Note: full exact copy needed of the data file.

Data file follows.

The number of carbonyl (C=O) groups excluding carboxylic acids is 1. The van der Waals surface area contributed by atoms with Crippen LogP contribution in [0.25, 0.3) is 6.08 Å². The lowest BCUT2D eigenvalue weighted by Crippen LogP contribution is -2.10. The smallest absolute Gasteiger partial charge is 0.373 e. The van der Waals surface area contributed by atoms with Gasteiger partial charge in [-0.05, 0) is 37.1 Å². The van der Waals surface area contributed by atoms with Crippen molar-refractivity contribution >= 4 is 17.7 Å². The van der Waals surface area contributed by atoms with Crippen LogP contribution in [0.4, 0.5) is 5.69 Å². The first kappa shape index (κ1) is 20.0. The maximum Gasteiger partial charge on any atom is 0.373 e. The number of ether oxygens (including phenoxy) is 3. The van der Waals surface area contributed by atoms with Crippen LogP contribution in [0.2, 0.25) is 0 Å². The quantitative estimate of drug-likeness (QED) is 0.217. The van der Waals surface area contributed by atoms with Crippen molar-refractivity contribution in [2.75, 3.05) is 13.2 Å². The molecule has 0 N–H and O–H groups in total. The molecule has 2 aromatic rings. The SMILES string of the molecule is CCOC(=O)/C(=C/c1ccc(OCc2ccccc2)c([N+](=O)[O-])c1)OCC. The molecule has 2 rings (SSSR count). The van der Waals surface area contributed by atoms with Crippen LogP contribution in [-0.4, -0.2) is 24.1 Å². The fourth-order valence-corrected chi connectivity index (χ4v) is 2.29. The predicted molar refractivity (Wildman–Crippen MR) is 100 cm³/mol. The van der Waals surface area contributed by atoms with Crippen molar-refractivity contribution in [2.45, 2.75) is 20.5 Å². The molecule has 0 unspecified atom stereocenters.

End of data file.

The number of carbonyl (C=O) groups excluding carboxylic acids is 1. The van der Waals surface area contributed by atoms with Crippen LogP contribution in [0.25, 0.3) is 6.08 Å². The lowest BCUT2D eigenvalue weighted by Crippen LogP contribution is -2.10. The smallest absolute Gasteiger partial charge is 0.373 e. The van der Waals surface area contributed by atoms with Gasteiger partial charge in [-0.05, 0) is 37.1 Å². The van der Waals surface area contributed by atoms with Crippen molar-refractivity contribution >= 4 is 17.7 Å². The van der Waals surface area contributed by atoms with Crippen LogP contribution in [0.4, 0.5) is 5.69 Å². The first kappa shape index (κ1) is 20.0. The maximum Gasteiger partial charge on any atom is 0.373 e. The number of ether oxygens (including phenoxy) is 3. The van der Waals surface area contributed by atoms with Crippen LogP contribution in [0.2, 0.25) is 0 Å². The quantitative estimate of drug-likeness (QED) is 0.217. The van der Waals surface area contributed by atoms with Crippen molar-refractivity contribution in [2.75, 3.05) is 13.2 Å². The molecule has 0 N–H and O–H groups in total. The molecule has 2 aromatic rings. The SMILES string of the molecule is CCOC(=O)/C(=C/c1ccc(OCc2ccccc2)c([N+](=O)[O-])c1)OCC. The molecule has 2 rings (SSSR count). The van der Waals surface area contributed by atoms with Crippen LogP contribution in [-0.4, -0.2) is 24.1 Å². The fourth-order valence-corrected chi connectivity index (χ4v) is 2.29. The predicted molar refractivity (Wildman–Crippen MR) is 100 cm³/mol. The van der Waals surface area contributed by atoms with Crippen molar-refractivity contribution in [2.45, 2.75) is 20.5 Å². The molecule has 0 unspecified atom stereocenters.